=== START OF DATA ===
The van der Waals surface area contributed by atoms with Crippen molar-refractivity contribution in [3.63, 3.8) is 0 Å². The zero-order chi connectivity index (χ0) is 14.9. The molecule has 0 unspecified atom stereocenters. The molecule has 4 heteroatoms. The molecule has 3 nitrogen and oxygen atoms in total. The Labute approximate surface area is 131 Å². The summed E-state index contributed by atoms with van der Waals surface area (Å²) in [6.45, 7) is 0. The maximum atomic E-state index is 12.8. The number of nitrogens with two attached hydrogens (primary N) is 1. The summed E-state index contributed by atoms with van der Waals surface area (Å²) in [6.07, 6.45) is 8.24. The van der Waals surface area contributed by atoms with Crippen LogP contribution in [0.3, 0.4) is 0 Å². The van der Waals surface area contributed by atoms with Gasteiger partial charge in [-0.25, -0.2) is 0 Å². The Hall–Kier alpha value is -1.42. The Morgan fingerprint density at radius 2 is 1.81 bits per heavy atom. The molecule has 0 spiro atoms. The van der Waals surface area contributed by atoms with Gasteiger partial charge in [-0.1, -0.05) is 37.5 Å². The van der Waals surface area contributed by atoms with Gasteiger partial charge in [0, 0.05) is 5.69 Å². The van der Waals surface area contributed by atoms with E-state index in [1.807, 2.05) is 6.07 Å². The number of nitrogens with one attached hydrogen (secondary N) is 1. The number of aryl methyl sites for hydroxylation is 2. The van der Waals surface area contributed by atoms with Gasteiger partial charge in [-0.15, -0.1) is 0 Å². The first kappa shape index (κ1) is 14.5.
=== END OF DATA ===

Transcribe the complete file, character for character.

The van der Waals surface area contributed by atoms with Crippen molar-refractivity contribution in [3.63, 3.8) is 0 Å². The zero-order chi connectivity index (χ0) is 14.9. The molecule has 0 unspecified atom stereocenters. The molecule has 4 heteroatoms. The molecule has 3 nitrogen and oxygen atoms in total. The Labute approximate surface area is 131 Å². The summed E-state index contributed by atoms with van der Waals surface area (Å²) in [6.45, 7) is 0. The maximum atomic E-state index is 12.8. The number of nitrogens with two attached hydrogens (primary N) is 1. The summed E-state index contributed by atoms with van der Waals surface area (Å²) in [6.07, 6.45) is 8.24. The van der Waals surface area contributed by atoms with Crippen LogP contribution in [0.3, 0.4) is 0 Å². The van der Waals surface area contributed by atoms with Gasteiger partial charge in [-0.25, -0.2) is 0 Å². The Hall–Kier alpha value is -1.42. The Morgan fingerprint density at radius 2 is 1.81 bits per heavy atom. The molecule has 0 spiro atoms. The van der Waals surface area contributed by atoms with Gasteiger partial charge in [-0.1, -0.05) is 37.5 Å². The van der Waals surface area contributed by atoms with Gasteiger partial charge in [0, 0.05) is 5.69 Å². The van der Waals surface area contributed by atoms with E-state index in [1.807, 2.05) is 6.07 Å². The number of nitrogens with one attached hydrogen (secondary N) is 1. The number of aryl methyl sites for hydroxylation is 2. The van der Waals surface area contributed by atoms with Gasteiger partial charge in [-0.15, -0.1) is 0 Å². The first kappa shape index (κ1) is 14.5.